17 September 2017

Blister-like aneurysms

Blood blister-like aneurysms (BBAs) are small sidewall aneurysms, first described in 1986 as “chimame” (blood blisters) given their particular morphology, that arise from non-branch points of large intradural arteries; they can grow in many sites: the supraclinoid segment of the ICA is the typical location, but they can grow atypically in the middle cerebral artery, anterior communicating artery, basilar artery, and posterior cerebral artery (7.8% of all BBAs). BBAs account for 0.5-2.0% of ruptured intracranial aneurysms and lead to unusually high morbidity and mortality rates; they may not be visible to the first angiographic studies but may enlarge over a few days.

clipped BBA

Characteristics Description
Localization Nonbranching site, proximal
Dimension Small, 3 mm (within 24 hours of SAH)
Shape Conical, wide neck
Appearance Dissecting
Tendency to rebleed High, due to friable walls
Tendency to grow High

BBAs of the supraclinoid ICA are characterized by an hemispheric and broad-based appearance without a neck, an extreme instability and a tendency to rupture or regrow.

The few reports of histological examinations have found absence of the internal elastic lamina and smooth muscle with a wall consisting of adventitia and fibrous tissue only without changes suggesting dissecation. Since most are diagnosed after SAH, It was suggested by Abe et al. that the effect of an adjacent subarachnoid blood clot causes rapid growth.

BBAs tend to rupture at an earlier patient age and at significantly smaller size compared to typical saccular aneurysms. Because they are extremely fragile lesions without definable neck, treatment is difficult and intraprocedural rupture is common, occurring in nearly 50% of cases.

In 2015, Bojanowski et al. proposed a classification of BBAs that provides some indications of the therapeutic options for treating BBAs based on their morphological features:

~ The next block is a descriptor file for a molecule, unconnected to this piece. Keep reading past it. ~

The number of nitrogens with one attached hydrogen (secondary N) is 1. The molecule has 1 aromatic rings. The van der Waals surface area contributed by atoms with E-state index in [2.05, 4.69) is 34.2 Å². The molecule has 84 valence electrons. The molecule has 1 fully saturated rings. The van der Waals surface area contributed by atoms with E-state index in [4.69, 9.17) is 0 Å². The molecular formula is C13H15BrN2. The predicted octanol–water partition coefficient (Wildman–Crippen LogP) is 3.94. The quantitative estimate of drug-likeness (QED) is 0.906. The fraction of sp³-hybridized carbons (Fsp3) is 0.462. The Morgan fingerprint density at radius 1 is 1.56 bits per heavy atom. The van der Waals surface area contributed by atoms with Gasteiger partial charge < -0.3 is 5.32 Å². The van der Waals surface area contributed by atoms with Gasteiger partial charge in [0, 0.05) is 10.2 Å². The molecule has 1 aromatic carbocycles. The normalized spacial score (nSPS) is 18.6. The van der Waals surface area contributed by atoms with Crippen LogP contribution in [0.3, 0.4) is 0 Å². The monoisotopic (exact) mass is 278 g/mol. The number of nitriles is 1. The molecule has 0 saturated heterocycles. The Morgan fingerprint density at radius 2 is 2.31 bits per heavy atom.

• Type I: simply BBAs with a small bulge.
  • Type II: BBAs resemble a saccular aneurysm and involve part of the ICA wall. A small portion of the healthy artery wall must be included when type I and II BBAs are clipped.
  • Type III: BBAs involve a larger longitudinal portion of the ICA.
  • Type IV: BBAs involve almost the entire ICA circumference.

Clipping of BBAs type I and II include a small portion of the healthy artery wall; type III BBAs require the application of 2 clips in tandem and in type IV BBAs clipping after wrapping technique is required.

Growing BBA

Tiefeng Ji et al. proposed a therapeutic protocol for BBAs of the supraclinoid ICA; they suggested that before treatment, the most important things to consider are: the risk of complete or partial occlusion of the supraclinoid ICA related to the treatment and the collateral circulation of the internal carotid artery. With good collaterals, all available surgical or endovascular treatments are feasible, even occlude the ICA. But in the acute stages of SAH, ICA sacrifice without cerebral revascularization results in extremely poor outcomes and needs protective EC-IC bypass. With poor collaterals, a bypass between the external carotid artery (ECA) and ICA and trapping of the supraclinoid ICA is a good treatment choice. Therapeutic methods that will not reduce blood flow in the ICA, like flow diverter stents (FDs) are alternative treatment options.

Surgical treatments
Endovascular treatments

Blister Aneurysms of the Internal Carotid Artery: Microsurgical Results and Management Strategy

Blood-blister like aneurysm of the supraclinoid internal carotid artery